Swedish Teen Bringing Climate Activism to US

29 July, 2019

Environmental activist Greta Thunberg says she will take her message to America the old-fashioned way: by boat.

The Swedish 16-year-old wrote on Twitter Monday that she and a crew will sail across the Atlantic Ocean next month. She plans to be in New York City in September for a United Nations climate meeting. Later in the year, she will travel to Chile for the UN's yearly climate conference.

Thunberg will sail on a high-tech boat that produces no carbon waste. It will leave from Britain in the middle of August.

Young Swedish environmental activist Greta Thunberg reacts after giving a speech during a special meeting of the Environment Committee at the European Parliament in Strasbourg, Eastern France, Apr. 16, 2019.
Young Swedish environmental activist Greta Thunberg reacts after giving a speech during a special meeting of the Environment Committee at the European Parliament in Strasbourg, Eastern France, Apr. 16, 2019.

Thunberg spoke with The Associated Press before she announced her plans. She said she spent months researching how to travel to the United States without using a plane. Thunberg mostly avoids flying because planes release high amounts of greenhouse gases.

But, large passenger ships are also major polluters. And sailors rarely cross the Atlantic in August because of the risk of powerful ocean storms.

"I have had countless people helping me, trying to contact different boats," Thunberg said.

The young activist has had a busy year. Since last August, she has appeared before policymakers at the 2018 UN climate conference in Poland, met with Pope Francis at the Vatican, and addressed business and political leaders at the World Economic Forum in Switzerland.

She is withdrawing from school for a year. She says she will use the time to continue to increase public understanding of climate change. She also plans to continue pressuring world leaders to increase efforts to fight global warming.

"This past year, my life has turned upside down," Thunberg told the Associated Press. "Sometimes I have to pinch myself and say ‘Is this really real? Has this actually been happening?' Because it has all happened so fast, and it's hard to keep up with everything."

Thunberg has become a leader for a young generation of activists. Martin Kaiser, the director of Greenpeace Germany, said Thunberg's message is especially heard among children across Europe.

"She has read all the science," he said. "That gives her a lot of credibility. She has motivated a whole generation in Europe to learn about climate change."

Yet, Thunberg still is not well known in the United States. She says she is unsure how the United States will receive her message. There is substantial opposition in the U.S. to many measures scientists say are required to limit global warming.

"I will just try to go on as I have before," Thunberg said. "Just always refer to the science and we'll just see what happens."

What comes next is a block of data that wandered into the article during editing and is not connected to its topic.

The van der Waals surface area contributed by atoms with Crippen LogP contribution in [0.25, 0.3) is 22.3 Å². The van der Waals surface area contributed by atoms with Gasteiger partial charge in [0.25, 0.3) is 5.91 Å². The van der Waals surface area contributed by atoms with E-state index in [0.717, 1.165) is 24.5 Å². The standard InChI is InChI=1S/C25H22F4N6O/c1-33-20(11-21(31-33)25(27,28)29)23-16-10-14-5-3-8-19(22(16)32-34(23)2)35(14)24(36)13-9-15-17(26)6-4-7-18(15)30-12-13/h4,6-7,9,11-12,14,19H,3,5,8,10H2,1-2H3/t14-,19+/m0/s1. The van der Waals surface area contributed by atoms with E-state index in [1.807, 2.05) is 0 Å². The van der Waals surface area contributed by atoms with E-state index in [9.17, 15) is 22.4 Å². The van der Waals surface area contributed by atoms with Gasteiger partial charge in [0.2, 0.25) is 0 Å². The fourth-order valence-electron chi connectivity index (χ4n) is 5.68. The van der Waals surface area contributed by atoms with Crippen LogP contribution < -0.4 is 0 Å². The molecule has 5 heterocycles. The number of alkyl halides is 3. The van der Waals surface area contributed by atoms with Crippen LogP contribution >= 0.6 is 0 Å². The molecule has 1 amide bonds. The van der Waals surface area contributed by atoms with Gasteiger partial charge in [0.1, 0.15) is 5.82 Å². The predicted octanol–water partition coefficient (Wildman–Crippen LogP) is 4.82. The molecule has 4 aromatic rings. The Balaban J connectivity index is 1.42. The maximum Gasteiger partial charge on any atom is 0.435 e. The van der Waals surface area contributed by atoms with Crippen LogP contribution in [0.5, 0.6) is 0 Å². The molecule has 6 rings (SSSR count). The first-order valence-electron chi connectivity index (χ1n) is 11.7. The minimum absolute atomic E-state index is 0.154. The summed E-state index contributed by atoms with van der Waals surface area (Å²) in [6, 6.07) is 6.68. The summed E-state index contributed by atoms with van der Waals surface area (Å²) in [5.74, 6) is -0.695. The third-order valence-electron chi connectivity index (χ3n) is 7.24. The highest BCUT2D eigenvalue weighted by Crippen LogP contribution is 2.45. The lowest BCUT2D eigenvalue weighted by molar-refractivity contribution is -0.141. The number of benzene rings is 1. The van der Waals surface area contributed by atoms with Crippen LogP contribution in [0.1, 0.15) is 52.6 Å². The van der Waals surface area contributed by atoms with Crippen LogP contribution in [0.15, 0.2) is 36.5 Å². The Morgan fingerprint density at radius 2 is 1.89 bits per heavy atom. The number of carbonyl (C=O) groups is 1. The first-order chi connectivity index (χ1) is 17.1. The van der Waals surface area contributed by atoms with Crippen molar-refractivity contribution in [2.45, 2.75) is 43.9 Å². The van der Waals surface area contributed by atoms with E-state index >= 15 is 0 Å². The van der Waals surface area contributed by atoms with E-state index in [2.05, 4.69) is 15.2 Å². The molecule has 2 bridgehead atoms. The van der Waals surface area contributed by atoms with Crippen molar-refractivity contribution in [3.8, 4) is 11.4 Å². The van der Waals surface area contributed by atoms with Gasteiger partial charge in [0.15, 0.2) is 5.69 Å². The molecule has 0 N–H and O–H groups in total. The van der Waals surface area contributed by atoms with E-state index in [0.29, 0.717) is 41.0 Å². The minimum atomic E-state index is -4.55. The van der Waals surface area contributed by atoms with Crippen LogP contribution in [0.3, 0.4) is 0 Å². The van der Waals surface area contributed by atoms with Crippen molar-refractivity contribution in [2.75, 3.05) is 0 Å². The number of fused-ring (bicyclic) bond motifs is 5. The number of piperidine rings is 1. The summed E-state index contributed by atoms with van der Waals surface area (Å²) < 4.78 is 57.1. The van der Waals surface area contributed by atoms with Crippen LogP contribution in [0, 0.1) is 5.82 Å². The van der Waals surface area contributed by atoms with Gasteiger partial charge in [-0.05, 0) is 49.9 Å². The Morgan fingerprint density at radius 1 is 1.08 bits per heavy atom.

Thunberg would not be opposed to meeting with President Donald Trump. But, she does not believe such a meeting will happen.

"As it looks now, I don't think so, because I have nothing to say to him," she told the AP. "He obviously doesn't listen to the science and the scientists. So why should I, a child with no proper education, be able to convince him?"

Trump wants the U.S. to withdraw from the 2015 Paris climate agreement.

In New York, Thunberg will attend a U.N. climate meeting on September 23. She also plans to take part in several climate protests in the city.

After New York, Thunberg plans to travel to the yearly U.N. climate conference in December, held this year in Chile. She plans to stop in Canada, Mexico and other countries along the way, traveling by bus and train.

Thunberg is setting an example for activists and leaders who are attending the U.N. climate meetings. Most are likely to arrive by plane.

She said, "I'm not saying that people should stop flying. "I'm just saying it needs to be easier to be climate neutral."

I'm Ashley Thompson.

The Associated Press reported this story. Ashley Thompson adapted it for VOA Learning English. Caty Weaver was the editor.


Words in This Story

old-fashioned - adj. of or relating to the past

global warming - n. the recent increase in the world's temperature that is believed to be caused by the increase of certain gases (such as carbon dioxide) in the atmosphere

pinch oneself - idiom. used to express that you do not believe that a good thing is really happening

actually - adv .used to refer to what is true or real

credibility - n. the quality of being believed or accepted as true, real, or honest

motivated - adj. giving (someone) a reason for doing something

refer - v. to send (someone or something) to a particular person or place for treatment, help, advice, etc.

proper - adj. correct according to social or moral rules

convince - v. to cause (someone) to believe that something is true